« Reply #45 on: March 05, 2014, 03:22:43 PM »
^That would be a good thread.  "Post your irrationally held beliefs". 

It would, except it would be used as ammunition by the trolls.
An Omnipowerful God needed to sacrifice himself to himself (but only for a long weekend) in order to avert his own wrath against his own creations who he made in a manner knowing that they weren't going to live up to his standards.

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Offline Boots

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Re: The South and Civil War
« Reply #46 on: March 05, 2014, 04:03:54 PM »
And I apologize to Nam for saying southerners are inferior and he had a Stank in his DNA. I do not believe he is inferior or that he necessarily has Stanky DNA.

Corrected  ;D
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Offline Mooby

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Re: The South and Civil War
« Reply #47 on: March 05, 2014, 08:49:48 PM »
I cited sources that said your hypothesis is completely wrong.
Ok, evidence that states' rights was an issue from Day 1:

The Great CompromiseWiki and 3/5 Compromise were early constitutional disputes over how to manage each state's individual influence in the government.  The Supremacy ClauseWiki was added to stop states from using states' rights, yet interpretation of this clause to prevent nullification didn't happen until 1958.

Of course, the first mention of secession of a southern state was after the passage of the Alien and Sedition Acts: Jefferson advocated nullification and at one point drafted a threat for Kentucky to secede.Wiki  This, of course, had absolutely nothing to do with slavery.  However, when slavery became a major issue, the northern states cited Kentucky and Virginia's resolutions during this crisis as a precedent for ignoring the fugitive slave laws: Years later, the passage of the Fugitive Slave Act of 1850 led anti-slavery activists to quote the Resolutions to support their calls on Northern states to nullify what they considered unconstitutional enforcement of the law.Wiki  The consequence? The long-term importance of the Resolutions lies not in their attack on the Alien and Sedition Acts, but rather in their strong statements of states' rights theory, which led to the rather different concepts of nullification and interposition.Wiki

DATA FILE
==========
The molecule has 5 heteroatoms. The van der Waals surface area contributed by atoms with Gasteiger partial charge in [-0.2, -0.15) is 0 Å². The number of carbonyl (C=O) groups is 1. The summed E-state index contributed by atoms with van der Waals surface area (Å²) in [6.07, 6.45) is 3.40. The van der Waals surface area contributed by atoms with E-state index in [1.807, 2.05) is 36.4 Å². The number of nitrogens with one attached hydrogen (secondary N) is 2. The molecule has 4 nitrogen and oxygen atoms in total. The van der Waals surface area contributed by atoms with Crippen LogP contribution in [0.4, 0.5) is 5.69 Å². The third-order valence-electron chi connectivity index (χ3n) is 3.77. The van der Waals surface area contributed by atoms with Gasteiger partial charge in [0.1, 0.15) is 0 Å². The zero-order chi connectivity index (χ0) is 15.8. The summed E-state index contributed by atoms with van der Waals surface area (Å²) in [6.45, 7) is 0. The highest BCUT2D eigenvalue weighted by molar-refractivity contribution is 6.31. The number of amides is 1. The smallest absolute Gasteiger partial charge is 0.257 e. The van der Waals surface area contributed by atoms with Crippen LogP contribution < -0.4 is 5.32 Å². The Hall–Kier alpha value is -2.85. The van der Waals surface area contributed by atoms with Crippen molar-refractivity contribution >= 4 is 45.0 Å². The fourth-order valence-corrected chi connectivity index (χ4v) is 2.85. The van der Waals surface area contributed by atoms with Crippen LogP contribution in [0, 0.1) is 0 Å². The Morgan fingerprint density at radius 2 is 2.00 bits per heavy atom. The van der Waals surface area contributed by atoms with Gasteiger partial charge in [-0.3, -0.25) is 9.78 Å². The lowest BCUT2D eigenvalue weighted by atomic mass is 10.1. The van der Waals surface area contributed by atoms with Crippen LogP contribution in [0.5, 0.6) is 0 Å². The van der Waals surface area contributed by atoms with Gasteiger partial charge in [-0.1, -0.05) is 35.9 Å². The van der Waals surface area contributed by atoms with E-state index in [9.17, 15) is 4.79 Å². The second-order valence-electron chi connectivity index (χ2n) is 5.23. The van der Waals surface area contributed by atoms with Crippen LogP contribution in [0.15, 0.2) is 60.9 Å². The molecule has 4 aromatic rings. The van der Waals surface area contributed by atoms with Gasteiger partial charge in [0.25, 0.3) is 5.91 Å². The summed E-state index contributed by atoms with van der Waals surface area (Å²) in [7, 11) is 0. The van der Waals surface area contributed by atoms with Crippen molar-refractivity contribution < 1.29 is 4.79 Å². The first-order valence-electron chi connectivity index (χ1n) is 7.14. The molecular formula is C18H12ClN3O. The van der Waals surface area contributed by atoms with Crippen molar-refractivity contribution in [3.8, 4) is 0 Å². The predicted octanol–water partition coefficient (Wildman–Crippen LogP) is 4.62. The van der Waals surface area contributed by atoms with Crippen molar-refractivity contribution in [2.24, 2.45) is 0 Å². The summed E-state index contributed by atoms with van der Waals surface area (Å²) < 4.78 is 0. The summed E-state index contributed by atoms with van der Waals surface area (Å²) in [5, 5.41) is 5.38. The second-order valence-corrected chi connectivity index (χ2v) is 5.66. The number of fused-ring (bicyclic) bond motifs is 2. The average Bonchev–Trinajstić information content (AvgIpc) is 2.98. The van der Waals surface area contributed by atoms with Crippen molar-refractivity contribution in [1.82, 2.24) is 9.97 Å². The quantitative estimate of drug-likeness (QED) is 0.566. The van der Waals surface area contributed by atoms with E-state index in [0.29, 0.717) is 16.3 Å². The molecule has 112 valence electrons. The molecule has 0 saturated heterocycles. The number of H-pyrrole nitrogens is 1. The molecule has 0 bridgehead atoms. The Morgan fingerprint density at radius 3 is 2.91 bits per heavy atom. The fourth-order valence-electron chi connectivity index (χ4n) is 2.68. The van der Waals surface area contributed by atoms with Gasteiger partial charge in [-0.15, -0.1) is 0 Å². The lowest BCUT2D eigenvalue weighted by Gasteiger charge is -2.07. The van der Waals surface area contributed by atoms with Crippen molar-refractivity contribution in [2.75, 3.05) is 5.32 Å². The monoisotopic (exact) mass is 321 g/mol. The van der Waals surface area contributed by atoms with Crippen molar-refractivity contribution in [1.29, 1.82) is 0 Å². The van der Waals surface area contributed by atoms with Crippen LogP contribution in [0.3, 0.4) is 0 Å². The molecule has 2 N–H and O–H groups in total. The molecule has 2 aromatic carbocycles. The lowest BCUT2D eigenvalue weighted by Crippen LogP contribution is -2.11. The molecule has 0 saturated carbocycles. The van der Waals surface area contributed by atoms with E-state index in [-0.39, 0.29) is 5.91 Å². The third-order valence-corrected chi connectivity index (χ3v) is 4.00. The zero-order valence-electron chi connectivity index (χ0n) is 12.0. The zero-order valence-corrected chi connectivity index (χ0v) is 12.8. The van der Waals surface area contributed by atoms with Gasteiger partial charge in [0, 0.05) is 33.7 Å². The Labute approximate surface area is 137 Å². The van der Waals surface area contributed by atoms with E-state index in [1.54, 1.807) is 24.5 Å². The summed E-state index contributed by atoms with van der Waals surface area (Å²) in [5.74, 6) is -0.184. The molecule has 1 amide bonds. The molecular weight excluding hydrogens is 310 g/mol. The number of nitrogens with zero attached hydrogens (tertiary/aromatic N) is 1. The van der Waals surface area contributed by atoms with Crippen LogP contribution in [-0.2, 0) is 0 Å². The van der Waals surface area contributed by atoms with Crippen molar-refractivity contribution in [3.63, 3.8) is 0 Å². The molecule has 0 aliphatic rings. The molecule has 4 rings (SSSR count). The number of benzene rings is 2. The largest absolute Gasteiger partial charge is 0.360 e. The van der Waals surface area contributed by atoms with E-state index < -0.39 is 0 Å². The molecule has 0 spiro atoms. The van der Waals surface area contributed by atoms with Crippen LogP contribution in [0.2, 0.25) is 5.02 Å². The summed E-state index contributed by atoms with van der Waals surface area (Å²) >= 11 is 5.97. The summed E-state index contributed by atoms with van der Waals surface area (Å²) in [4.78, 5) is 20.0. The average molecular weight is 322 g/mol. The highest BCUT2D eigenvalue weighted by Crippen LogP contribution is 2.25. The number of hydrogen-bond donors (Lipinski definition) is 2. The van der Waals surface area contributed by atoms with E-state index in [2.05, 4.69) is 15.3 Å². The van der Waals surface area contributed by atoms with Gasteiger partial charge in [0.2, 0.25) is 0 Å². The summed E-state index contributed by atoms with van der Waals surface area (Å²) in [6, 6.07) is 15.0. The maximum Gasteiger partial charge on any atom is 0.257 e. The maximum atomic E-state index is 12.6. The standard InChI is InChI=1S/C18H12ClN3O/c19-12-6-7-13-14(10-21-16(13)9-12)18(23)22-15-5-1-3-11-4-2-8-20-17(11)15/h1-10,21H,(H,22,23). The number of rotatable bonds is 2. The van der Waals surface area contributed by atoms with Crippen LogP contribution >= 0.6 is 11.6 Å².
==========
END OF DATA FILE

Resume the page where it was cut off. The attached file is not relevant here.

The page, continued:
Later, during the War of 1812, much of New England threatened secession: American prosecution of the war suffered from its unpopularity, especially in New England, where anti-war speakers were vocal[. . .]The failure of New England to provide militia units or financial support was a serious blow. Threats of secession by New England states were loud, as evidenced by the Hartford Convention.Wiki  This, too, had nothing to do with slavery.